Luke Voight, 1B, New York Yankees: He hit more home runs (22) in 56 games in 2020 than he did the year before (118). And he did all of this while battling plantar fasciitis, which might lead some to believe there will be more years without injury in 2021. I don’t know if it’s important. First of all, it doesn’t appear that the number of bases stolen by Voit was affected by his foot problems, as his next flight will be the first of his career. His walk rate fell to 7.3 percent (from 13.9 percent) last season thanks to a significant increase in his walk rate outside the strike zone (from 26.6 percent to 33.3 percent). It’s unlikely that this loose trend will change – and it could become a problem, especially in the points leagues.
Jose Altuve, 2B, Houston Astros: One could easily argue that Altuve 2020 was not as bad as the example of the .219/.286/.344 line suggests. In the end, the Astros went to the extended playoffs. In those 13 other games under high pressure, Altuve shined by hitting 0.375 with five home runs. So there could be a lot of self-correction on his numbers for the whole season if 2020 was a normal 162 game affair. I’m skeptical that this is enough to prevent a season in the West. Altuve has a career K (18.6%) and a BABIP of 0.250 – after a steady decline in his batting average and OBP since his MVP season in 2017. He remains a strong fantasy option, but will likely finish just outside the top 100 in the league in terms of points.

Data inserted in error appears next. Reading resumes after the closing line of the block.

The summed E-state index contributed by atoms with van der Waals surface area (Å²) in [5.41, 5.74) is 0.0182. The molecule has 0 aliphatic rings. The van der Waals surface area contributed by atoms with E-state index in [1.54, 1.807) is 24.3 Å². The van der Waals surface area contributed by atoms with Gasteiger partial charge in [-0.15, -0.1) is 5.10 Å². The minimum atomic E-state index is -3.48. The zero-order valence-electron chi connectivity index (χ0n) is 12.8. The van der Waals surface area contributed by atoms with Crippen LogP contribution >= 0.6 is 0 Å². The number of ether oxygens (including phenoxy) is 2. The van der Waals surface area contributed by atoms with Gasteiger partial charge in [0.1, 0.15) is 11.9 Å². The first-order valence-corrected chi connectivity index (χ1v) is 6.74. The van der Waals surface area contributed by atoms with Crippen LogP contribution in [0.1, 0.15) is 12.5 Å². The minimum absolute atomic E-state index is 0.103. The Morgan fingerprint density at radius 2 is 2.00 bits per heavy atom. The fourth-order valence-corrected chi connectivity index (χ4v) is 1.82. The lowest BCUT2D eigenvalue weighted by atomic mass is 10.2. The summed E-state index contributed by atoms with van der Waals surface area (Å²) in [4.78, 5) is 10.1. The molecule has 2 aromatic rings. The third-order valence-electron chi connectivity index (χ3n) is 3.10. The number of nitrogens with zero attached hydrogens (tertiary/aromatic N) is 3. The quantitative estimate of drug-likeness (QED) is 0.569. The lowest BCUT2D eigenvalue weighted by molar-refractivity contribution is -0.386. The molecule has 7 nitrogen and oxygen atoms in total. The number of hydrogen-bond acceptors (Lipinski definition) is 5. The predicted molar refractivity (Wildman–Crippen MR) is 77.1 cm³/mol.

Gleyber Torres, SS, New York Yankees: After hitting 62 home runs in his first two seasons in the majors, Torres’ final year in the power department was disappointing. With a sprained left tendon, the centerfielder played only 42 games and collected only 11 extra basehits in 160 appearances. The HR/FB ratio was 7.1% (up from 21.5% previously) and was accompanied by a high unemployment rate that rose to 30.6% from 39.5% in 2019. We could blame it on a trauma. You can cite some home runs he hit in the playoffs and use that as an argument to justify the small sample size and claim that last year was just a fluke. You can also play it safe and use someone other than your SS1.